Organizations trying to innovate are wired to think big. They want to make a big impact, set big goals, and talk about big plans and big successes. No one is interested in anything that appears small. At first blush, this makes sense: in order to move the needle on your P&L you need to have a big success. Small is uninteresting.
This thinking is flawed. My research on innovation has shown that a vast majority of the “big” innovations we admire started as something small. These innovations did not become big by executing on a plan to create something big: they became big by providing inspirational offerings that enhanced customer experiences. Financial rewards were not the reason for the innovation: they were the outcome—the reward to a company that increased societal value through innovation.
Google and Uber and Airbnb
Google started off as an academic experiment by two PhD students to understand how web pages link to each other. It wasn’t even a commercial initiative; search results were simply a byproduct of the index they created. In fact, when the founders noticed that their search results were superior to those of other search engines, they were ready to sell the company to Excite (a leading search engine of the time) for under a million dollars. Excite refused.
Of course, Google became very big, but the big didn’t happen by executing on a big strategic plan: it happened by providing a big positive change to the experience of users. And the financial rewards that followed? Generating billions through advertising revenues was not part of executing on a strategic plan: it was simply that, as the company increased its value to society, society was happy to reward the company.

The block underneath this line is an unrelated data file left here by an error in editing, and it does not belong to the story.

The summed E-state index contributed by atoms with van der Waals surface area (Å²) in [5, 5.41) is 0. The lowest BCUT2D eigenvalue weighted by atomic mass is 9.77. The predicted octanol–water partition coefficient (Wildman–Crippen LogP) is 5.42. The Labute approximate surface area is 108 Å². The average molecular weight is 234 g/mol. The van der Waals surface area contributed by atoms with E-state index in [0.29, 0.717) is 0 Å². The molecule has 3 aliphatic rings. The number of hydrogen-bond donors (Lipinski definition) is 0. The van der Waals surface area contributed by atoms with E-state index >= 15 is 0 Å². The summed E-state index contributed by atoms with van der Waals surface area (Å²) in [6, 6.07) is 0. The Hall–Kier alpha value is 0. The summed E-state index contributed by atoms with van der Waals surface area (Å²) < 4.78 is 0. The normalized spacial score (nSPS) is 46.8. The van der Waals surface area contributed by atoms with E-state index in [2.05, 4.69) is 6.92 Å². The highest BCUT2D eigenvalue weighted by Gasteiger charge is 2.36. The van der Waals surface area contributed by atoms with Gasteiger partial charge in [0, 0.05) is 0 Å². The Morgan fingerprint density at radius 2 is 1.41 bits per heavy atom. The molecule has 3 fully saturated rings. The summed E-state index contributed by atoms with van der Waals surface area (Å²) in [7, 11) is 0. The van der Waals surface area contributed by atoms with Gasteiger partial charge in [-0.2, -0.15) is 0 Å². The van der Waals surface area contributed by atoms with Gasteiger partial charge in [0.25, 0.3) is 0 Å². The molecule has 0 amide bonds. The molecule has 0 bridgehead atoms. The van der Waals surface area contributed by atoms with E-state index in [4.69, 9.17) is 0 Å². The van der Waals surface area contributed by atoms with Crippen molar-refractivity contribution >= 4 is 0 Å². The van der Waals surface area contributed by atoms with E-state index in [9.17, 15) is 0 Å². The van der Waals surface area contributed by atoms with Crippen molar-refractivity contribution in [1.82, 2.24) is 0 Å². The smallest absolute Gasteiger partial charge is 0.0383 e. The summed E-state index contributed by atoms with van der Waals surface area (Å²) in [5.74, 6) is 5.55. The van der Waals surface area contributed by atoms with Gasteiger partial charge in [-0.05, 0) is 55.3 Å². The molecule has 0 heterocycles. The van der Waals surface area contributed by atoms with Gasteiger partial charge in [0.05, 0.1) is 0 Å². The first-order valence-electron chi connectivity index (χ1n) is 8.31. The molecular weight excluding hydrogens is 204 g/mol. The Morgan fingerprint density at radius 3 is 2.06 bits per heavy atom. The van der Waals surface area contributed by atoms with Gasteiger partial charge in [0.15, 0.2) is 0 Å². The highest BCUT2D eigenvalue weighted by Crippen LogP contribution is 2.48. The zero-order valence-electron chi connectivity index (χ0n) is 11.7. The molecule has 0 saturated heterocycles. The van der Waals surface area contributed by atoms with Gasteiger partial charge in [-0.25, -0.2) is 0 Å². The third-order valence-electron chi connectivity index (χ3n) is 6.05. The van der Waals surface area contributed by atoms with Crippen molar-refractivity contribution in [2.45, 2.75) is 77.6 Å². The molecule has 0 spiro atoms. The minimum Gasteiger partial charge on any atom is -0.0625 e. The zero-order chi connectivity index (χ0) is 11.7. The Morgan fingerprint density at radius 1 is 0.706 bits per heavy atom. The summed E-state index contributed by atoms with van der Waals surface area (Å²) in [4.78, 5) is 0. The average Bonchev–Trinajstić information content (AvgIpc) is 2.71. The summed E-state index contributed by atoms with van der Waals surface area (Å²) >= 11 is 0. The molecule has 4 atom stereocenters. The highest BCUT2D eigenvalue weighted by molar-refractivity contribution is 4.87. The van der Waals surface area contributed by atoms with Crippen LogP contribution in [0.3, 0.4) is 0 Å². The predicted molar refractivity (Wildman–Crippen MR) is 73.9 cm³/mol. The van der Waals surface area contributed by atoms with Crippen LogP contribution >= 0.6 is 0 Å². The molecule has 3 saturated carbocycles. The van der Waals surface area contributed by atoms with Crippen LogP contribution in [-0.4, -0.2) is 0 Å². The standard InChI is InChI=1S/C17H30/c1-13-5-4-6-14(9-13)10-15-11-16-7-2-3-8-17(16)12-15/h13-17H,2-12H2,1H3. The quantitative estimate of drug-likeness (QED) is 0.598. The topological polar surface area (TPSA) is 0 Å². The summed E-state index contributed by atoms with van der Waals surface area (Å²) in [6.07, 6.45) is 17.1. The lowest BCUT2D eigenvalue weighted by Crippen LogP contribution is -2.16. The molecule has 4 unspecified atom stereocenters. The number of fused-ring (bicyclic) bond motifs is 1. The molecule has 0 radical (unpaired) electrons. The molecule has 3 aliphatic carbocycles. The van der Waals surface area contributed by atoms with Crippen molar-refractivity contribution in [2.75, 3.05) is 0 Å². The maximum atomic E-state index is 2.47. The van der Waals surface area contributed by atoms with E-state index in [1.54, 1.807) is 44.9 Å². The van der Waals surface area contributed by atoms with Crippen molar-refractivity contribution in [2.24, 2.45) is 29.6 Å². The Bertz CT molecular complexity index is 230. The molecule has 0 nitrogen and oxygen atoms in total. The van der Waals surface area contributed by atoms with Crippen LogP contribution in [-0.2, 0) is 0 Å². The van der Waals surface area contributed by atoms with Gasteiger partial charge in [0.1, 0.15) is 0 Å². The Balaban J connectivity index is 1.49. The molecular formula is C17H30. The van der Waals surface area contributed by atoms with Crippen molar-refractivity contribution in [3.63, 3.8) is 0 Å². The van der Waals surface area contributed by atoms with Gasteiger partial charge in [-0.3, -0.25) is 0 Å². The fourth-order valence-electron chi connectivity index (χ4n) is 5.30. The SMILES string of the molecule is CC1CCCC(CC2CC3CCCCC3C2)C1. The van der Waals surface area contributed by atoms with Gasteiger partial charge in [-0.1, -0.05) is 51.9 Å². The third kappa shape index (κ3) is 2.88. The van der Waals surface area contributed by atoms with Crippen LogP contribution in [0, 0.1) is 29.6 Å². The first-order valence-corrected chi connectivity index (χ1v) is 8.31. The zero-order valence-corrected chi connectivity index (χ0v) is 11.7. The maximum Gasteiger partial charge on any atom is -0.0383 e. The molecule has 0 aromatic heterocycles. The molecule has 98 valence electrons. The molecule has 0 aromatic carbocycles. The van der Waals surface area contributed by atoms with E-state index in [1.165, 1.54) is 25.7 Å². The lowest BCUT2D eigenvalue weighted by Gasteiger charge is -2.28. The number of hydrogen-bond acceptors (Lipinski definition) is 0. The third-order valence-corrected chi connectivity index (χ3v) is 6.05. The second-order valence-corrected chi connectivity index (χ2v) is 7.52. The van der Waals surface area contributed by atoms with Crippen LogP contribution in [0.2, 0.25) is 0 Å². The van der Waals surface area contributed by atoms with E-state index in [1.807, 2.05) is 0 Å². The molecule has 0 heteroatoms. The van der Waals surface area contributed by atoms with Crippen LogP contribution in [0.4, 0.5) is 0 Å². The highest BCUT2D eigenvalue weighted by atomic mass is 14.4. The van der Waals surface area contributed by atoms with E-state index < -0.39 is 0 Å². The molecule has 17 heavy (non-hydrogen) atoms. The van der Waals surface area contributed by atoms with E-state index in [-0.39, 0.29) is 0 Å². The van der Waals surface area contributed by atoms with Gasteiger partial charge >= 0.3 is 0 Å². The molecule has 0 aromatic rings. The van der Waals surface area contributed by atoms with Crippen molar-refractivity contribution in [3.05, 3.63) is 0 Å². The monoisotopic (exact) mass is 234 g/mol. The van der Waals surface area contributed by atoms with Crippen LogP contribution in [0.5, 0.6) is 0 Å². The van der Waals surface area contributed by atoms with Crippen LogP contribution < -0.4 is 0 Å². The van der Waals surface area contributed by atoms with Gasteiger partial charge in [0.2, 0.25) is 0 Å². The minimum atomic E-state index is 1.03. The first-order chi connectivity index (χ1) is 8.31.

Google is not alone. Uber started with three cars and the goal of providing a better service than taxis. The founders of Airbnb rented out their own loft with an air mattress and free breakfast to make extra money; they certainly had no plan to build the planet’s largest home sharing network.
The wrong kind of big
Unfortunately, most companies I come across think of big only in terms of P&L. Consequently, they are ruled by financial models and strategic plans that are filled with assumptions. Very rarely do companies pursue plans based on the how much a customer experience is altered (something I call the “experience delta”), or on products that inspire at a small scale.
This often causes companies to invest in areas that seem like they’ll have the best financial outcomes based on their assumption-filled plans. However, as we all know, big breakthroughs rarely come from strategic plans and financial models.
Worse yet, while executing the strategic plan, companies very often pass up on inspiring products or developments or ideas because they don’t appear to make a big contribution to the bottom line, or may not fit with their traditional business model. Inspiring ideas are exactly the ones you don’t want to pass on because they are the ones most likely to become word-changing innovations.
Remember that the big opportunity you are chasing may often appear as something quite small. The key is to learn to recognize the opportunities that enhance customer experiences, even in a small way. Once you start viewing innovation from the lens of the experience delta (the change in customer experience you provide) chances are high you will find the opportunities that transform your company and give you the big rewards you are looking for.
I research innovation and personal excellence and am the author of The Innovation Biome available at https://www.amazon.com/dp/163299156X/